Lawyers who represent employers regularly argue that there is no real difference between arbitration and jury trials. They contend that arbitration does not affect the outcomes of cases. And, it is “cheap and quick,” and the employer pays for the arbitrator. So what are workers complaining about, anyway?
But as more and more employment cases are decided in arbitration, there are more and more data confirming the profoundly negative impact that arbitrations have on workers’ rights. There are usually two main questions in litigation: who wins, and what do they get. The answer to each of these questions swings dramatically in favor of employers when employment disputes are forced into arbitration.
In other words, when workers are forced to arbitrate their claims, their likelihood of winning plummets. In the event that workers win at arbitration, they are awarded much less money than the workers who win in state and federal court.
On February 27, 2014, Professor Alexander J.S. Colvin and Ph.D. Candidate Mark Gough (both from Cornell University’s School of Industrial and Labor Relations) gave an outstanding talk at Berkeley Law exploring the impact of arbitration on the outcome of employment litigation. The statistics they discussed include the following:
1. Professor Colvin’s research found “gross differences in arbitral and litigation outcomes.” Overall, employees had a 57% win rate in state court trials, a 36% win rate in federal court trials, and a 21.4% win rate in AAA arbitration awards. The average damages in state court were $328,000; in federal court $143,500; and in AAA arbitration $23,500.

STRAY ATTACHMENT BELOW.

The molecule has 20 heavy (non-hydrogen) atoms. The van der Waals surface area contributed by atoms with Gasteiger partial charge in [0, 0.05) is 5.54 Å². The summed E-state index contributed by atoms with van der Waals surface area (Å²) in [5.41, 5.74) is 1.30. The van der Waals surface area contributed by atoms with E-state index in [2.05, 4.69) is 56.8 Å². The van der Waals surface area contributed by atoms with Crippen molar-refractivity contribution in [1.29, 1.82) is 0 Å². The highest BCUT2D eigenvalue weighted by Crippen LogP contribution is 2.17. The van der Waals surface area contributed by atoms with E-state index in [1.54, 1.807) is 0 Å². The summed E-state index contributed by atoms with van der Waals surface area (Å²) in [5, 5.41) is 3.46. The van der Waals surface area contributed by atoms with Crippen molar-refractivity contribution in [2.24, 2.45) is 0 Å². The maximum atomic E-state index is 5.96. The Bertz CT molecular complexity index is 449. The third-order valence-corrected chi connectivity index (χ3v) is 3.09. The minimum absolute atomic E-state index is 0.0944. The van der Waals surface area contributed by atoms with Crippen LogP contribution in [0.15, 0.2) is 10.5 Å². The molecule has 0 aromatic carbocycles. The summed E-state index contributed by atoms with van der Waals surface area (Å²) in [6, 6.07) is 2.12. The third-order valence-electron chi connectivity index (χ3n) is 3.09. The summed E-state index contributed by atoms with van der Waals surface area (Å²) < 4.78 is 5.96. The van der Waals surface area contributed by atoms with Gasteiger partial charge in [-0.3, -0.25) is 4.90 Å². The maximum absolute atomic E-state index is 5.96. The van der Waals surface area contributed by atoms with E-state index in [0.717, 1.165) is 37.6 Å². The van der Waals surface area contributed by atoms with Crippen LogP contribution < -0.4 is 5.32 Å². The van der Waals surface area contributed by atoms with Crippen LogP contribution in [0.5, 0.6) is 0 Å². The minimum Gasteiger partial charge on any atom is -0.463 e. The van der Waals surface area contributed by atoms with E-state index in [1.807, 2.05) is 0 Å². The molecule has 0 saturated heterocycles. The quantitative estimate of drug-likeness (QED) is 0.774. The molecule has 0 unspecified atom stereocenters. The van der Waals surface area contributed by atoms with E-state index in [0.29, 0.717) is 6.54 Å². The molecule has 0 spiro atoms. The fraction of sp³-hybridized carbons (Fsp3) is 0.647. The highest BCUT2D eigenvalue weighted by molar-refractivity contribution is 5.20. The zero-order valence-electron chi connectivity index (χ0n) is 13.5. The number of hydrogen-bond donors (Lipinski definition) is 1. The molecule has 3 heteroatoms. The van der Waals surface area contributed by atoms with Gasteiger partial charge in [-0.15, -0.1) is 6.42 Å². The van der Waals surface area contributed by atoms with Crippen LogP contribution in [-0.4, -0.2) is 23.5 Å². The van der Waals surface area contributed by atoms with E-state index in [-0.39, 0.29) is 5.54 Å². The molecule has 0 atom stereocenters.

2. Mark Gough concluded that “Arbitration has a significant independent effect on employee outcomes:
- Arbitration decreases the odds of an employee win by 59%
- Award amounts decrease by 35% in arbitration”
These findings are astonishing, but not surprising. This is exactly why employers are pushing so hard to get employment disputes decided in arbitration. This is exactly why those who fight for workers’ rights must continue to resist this trend.
Another powerful statistic that Dr. Colvin shared was that 77% of employers were represented in arbitrations by employment law specialists, while only 55% of employees were represented in arbitrations by employment law specialists. Similarly, 55% of employers were represented by law firms handling multiple abitration cases that year. Only 11% of employees were represented by law firms handling multiple arbitration cases that year. This scenario creates a perfect storm for employers: arbitrations are more difficult forums for workers, and workers are represented by lawyers who are not familiar with the arbitration process.
The attorneys at Hunter Pyle Law are committed to fighting for workers’ rights, no matter what the forum. If you have a question about arbitration, please do not hesitate to contact us at 510.444.4400 or email@example.com.
***The quotations from Professor Colvin and Mr. Gough are used here with permission. Their talk was part of a day-long conference regarding called Forced Arbitration In The Workplace: A Symposium and organized by The Berkeley Journal of Employment and Labor Law (BJELL) and The Employee Rights Advocacy Institute For Law & Policy.